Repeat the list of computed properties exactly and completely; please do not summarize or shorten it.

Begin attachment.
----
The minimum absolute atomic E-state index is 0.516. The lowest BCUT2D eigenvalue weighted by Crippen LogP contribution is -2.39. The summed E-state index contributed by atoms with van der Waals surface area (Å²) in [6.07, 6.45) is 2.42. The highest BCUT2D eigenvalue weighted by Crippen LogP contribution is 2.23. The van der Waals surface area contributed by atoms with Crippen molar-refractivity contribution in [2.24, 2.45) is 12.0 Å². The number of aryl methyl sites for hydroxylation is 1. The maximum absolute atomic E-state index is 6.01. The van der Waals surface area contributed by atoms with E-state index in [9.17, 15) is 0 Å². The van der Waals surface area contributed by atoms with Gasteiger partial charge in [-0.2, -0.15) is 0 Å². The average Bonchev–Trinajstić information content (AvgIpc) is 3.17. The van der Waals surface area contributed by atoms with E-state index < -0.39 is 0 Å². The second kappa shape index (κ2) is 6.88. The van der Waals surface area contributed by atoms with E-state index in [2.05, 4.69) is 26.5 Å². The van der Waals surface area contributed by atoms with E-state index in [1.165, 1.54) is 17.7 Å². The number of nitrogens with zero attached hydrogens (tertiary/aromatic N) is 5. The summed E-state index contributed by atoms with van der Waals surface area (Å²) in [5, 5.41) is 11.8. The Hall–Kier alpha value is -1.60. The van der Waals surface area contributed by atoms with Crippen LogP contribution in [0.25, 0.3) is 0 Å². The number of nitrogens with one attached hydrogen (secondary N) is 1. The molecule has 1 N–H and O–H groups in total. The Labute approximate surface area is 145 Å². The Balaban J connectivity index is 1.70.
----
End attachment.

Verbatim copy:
The minimum absolute atomic E-state index is 0.516. The lowest BCUT2D eigenvalue weighted by Crippen LogP contribution is -2.39. The summed E-state index contributed by atoms with van der Waals surface area (Å²) in [6.07, 6.45) is 2.42. The highest BCUT2D eigenvalue weighted by Crippen LogP contribution is 2.23. The van der Waals surface area contributed by atoms with Crippen molar-refractivity contribution in [2.24, 2.45) is 12.0 Å². The number of aryl methyl sites for hydroxylation is 1. The maximum absolute atomic E-state index is 6.01. The van der Waals surface area contributed by atoms with E-state index in [9.17, 15) is 0 Å². The van der Waals surface area contributed by atoms with Gasteiger partial charge in [-0.2, -0.15) is 0 Å². The average Bonchev–Trinajstić information content (AvgIpc) is 3.17. The van der Waals surface area contributed by atoms with E-state index < -0.39 is 0 Å². The second kappa shape index (κ2) is 6.88. The van der Waals surface area contributed by atoms with E-state index in [2.05, 4.69) is 26.5 Å². The van der Waals surface area contributed by atoms with E-state index in [1.165, 1.54) is 17.7 Å². The number of nitrogens with zero attached hydrogens (tertiary/aromatic N) is 5. The summed E-state index contributed by atoms with van der Waals surface area (Å²) in [5, 5.41) is 11.8. The Hall–Kier alpha value is -1.60. The van der Waals surface area contributed by atoms with Crippen LogP contribution in [0.25, 0.3) is 0 Å². The number of nitrogens with one attached hydrogen (secondary N) is 1. The molecule has 1 N–H and O–H groups in total. The Labute approximate surface area is 145 Å². The Balaban J connectivity index is 1.70.